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Monday 01.17.11

« settlement | Main | New Gallery: Black Box »

Kengo Kuma to design expansion of Portland's Japanese Garden

KKAA_VillageCenter_sm.jpg
Kengo Kuma's very preliminary design proposal for Portland's Japanese Garden (area before entering the garden)

After a two year search the Portland Japanese Garden has announced the selection of Kengo Kuma to lead the Garden’s future expansion project. This is just the latest in a series of major game changing architectural commissions starting with Brad Cloepfil's W+K HQ, The Portland Aerial Tram and most recently Charles Rose's new buildings for OCAC. Still, this is something different. Rather than an up and comer Kuma is a major name talent and already considered by many one of the world's very best architects. I particularly like his Chokkura Plaza and Great (Bamboo) Wall House. Perhaps more than any architect alive today he is sensitive to local materials and nature so he is an ideal designer for the project. It is a tribute to the quality of our Japanese garden that Kuma wants to be involved. Quality attracts quality people and this is important for Portland, which until the Aerial Tram hadn't been that ambitious. What's more this is the first public North American project that Mr. Kuma will design.

Lately, the Portland Japanese Garden has been putting on contemporary art exhibitions/events and Kuma's designs will likely increase their capabilities in those activities... an idea I wholly support. Contemporary art shouldn't be seen as something only for art schools and art museums.

KKAA_VillageEvening_sm.jpg
Another very preliminary view of Kuma's proposal

According to the press release, "Mr. Kuma’s vision for the Garden, as presented to the Architect Selection Committee, was to build on the contributions of original Garden designer Takuma Tono as well as the past Garden directors, while setting forth a clear path for the Garden’s future. The concepts were a seamless expression of contemporary elements solidly rooted in the fundamentals of traditional Japanese architectural design." From the preliminary proposal images I'd say everything the garden and Kuma are claiming is true, which is good because this is a very sensitive commission.

It also ups the ante for all future architectural commissions in the city. Will Brad Cloepfil's upcoming redesign of the 511 Building for PNCA hold it's own? What about the renovation of the YU Contemporary Art Center... is their plan bold enough in light of this development? Also, this will set a new bar if The Portland Art Museum expands in the next 5-10 years (like I suspect they will). In the past Portland has avoided great design in favor of prudent to decent design. OCAC, W+K and now this creates a totally new situation and level of expectations

Kuma states “Its careful growth is a very important cultural effort not only for Portland but also for the U.S. and Japan. This is to be our first public project in North America, and I am very happy that the project carries with it tremendous importance—not just for me but for others as well. I look forward to helping the Portland Japanese Garden take shape in its next steps, and hope to contribute something of lasting beauty and value to the city of Portland.”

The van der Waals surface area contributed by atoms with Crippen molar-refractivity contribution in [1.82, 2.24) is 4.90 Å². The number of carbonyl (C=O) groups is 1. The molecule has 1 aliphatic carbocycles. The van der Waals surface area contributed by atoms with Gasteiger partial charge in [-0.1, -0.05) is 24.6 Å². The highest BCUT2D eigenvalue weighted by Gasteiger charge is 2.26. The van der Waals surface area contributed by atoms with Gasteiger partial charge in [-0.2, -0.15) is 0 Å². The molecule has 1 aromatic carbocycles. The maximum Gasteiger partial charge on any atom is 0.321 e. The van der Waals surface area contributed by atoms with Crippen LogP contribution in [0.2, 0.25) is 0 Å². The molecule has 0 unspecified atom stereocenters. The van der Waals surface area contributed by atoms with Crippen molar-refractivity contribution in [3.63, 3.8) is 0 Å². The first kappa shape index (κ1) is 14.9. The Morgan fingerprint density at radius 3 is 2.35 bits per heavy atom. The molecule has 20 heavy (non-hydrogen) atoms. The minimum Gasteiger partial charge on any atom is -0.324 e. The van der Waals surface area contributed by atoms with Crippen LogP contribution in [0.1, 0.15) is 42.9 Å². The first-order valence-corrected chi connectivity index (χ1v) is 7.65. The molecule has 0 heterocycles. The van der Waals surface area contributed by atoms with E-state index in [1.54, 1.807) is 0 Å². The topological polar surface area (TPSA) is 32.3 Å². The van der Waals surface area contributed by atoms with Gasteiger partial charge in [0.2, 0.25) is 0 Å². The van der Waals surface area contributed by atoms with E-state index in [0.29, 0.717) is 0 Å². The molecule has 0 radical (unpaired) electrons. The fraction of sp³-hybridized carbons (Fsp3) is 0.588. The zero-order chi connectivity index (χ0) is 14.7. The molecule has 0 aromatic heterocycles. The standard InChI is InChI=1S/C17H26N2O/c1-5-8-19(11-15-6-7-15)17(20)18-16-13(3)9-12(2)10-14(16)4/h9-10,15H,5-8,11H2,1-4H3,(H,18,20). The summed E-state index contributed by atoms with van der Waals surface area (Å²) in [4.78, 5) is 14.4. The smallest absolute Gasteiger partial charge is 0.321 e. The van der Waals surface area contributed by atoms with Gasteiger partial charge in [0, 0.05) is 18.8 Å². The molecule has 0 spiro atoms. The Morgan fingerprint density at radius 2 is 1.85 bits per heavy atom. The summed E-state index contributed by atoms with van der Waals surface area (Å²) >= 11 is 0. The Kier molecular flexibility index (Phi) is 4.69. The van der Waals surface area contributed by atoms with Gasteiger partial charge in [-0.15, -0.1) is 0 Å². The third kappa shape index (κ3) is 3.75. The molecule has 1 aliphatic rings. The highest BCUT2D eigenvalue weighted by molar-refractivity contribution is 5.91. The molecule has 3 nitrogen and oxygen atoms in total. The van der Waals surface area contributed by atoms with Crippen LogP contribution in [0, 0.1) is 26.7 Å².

The expansion project includes construction of new garden spaces, a cultural and education center, gift store and a tea house that will serve the public. The Garden will now turn its attention to a capital campaign to fund the expansion. As the project progresses, updates will be available on the Portland Japanese Garden website.

Posted by Jeff Jahn on January 17, 2011 at 13:55 | Comments (2)


Comments

Wow, this is amazing news! I LOVE the way pattern and repetition is used in Kengo Kuma's buildings.

I'm not sure what effect this will have, if any, on decisions that PNCA, YU, and eventually PAM make about their new buildings. As always, money will be the real deciding factor on all those projects, and folks as good as Kengo Kuma ain't cheap. Although, I'm sure Cloepfil is up for the job at the 511 building.

If anything, I hope this symbolizes Portland's move into a time when architectural design starts playing an important role in urban development. For Portland being a city that so heavily depends upon its creative community as its identity, there sure is a lack of outstanding architecture (the Aerial Tram is excluded from that statement). I mean, c'mon, Eugene has a building designed by Thom Mayne!

Posted by: Calvin Ross Carl [TypeKey Profile Page] at January 17, 2011 06:41 PM

The Portland Japanese garden is one of the few world class designs in Portland and by getting Kuma they up the ante for all expansion plans. This effects YU, PAM, PNCA because though they are somewhat different institutions they all are in competition with donors and more importantly their expectations. Ultimately this competition is very good for any very serious institution as I often hear "world class" as a term bandied about while they demonstrate less than world class designs (it's a function of patron education).

What Kuma signifies is a new benchmark, pure and simple. The next question is how good will Kuma's (or cloepfil's) design be? I found YU to have a stunning building but their renovation plans seemed less sophisticated than the programming they seek to put on. Ultimately the programming at PAM, PNCA, the garden and YU are what will define them but so-so design is a kind of harbinger of what is to come.

Kuma doesn't really do so-so and it is why this is his first public commission in the USA. He can afford to be picky and it creates a measuring stick for everyone else. This is good news for PAM if they have designs on a Calatrava, Holl etc. expansion in the nearish future.

Posted by: Double J [TypeKey Profile Page] at January 18, 2011 02:50 PM

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